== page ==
As outlined in the DOJ news release:  The government alleged that employees at EA’s All State Career campus in Baltimore altered admissions test results so as to admit unqualified students, created false or fraudulent high school diplomas and falsified students’ federal aid applications, and that multiple EA schools referred prospective students to “diploma mills” to obtain invalid online high school diplomas.  These allegations also led to criminal convictions of two All State Careers admission representatives, Barry Sugarman and Jesse Moore, and a test proctor, Jacqueline Caldwell.

“Using fake high school diplomas is a particularly insidious abuse of the federal student aid system,” said Inspector General Kathleen Tighe of the U.S. Department of Education’s Office of Inspector General (OIG).  “Students received only a worthless piece of paper.”

Principal Deputy Assistant Attorney General Benjamin C. Mizer, head of the Justice Department’s Civil Division, described the settlement as an “excellent example of cooperation among multiple offices of the federal government to achieve a result that protects federal student aid funding and the interests of individual students.”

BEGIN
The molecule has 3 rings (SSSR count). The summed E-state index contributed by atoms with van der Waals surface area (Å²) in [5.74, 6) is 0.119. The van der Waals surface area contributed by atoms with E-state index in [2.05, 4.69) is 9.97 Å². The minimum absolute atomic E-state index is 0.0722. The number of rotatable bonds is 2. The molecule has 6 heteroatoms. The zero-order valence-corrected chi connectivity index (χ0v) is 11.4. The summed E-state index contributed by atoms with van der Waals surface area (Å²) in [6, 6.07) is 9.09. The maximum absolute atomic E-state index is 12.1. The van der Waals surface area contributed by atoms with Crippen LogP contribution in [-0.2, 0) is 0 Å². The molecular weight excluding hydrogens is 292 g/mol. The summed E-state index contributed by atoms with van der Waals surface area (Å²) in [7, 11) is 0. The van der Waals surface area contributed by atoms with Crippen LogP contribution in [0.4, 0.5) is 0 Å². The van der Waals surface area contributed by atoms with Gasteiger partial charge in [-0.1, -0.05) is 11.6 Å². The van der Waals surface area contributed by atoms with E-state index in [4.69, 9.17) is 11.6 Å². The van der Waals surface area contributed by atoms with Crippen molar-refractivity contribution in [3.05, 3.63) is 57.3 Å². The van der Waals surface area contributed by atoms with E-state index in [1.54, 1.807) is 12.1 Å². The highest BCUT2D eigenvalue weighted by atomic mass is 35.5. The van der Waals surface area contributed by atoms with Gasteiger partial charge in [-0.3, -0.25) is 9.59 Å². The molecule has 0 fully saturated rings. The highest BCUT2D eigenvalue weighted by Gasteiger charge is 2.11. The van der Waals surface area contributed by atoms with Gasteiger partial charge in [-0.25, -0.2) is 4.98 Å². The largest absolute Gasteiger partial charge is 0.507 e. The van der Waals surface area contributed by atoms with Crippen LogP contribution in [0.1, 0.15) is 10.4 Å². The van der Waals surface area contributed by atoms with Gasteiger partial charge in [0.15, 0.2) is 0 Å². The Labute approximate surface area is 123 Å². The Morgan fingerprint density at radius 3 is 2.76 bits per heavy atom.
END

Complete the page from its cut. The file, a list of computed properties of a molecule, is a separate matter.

The settlement sends a message that schools have a responsibility to uphold standards when they accept taxpayer dollars to pay for a student’s education. “Schools have an obligation to live up to their commitment to the government and their students when they accept federal student aid funds,” said Mizer.

Click here to read the entire press release.


$33.6 Million Whistleblower Award for James Hoyer Client


Peggy Ryan

In a striking decision, Endo Pharmaceuticals former employee Peggy Ryan was granted a whistleblower award close to the maximum percentage that a whistleblower can receive in a False Claims Act case. United States District Court Judge Robert Kelly in the Eastern District of Pennsylvania ruled that Ryan is entitled to a 24-percent share of the federal government’s portion of a settlement reached in 2014. The whistleblower reward amounts to $33.6 million for Ryan, a client of the James Hoyer law firm.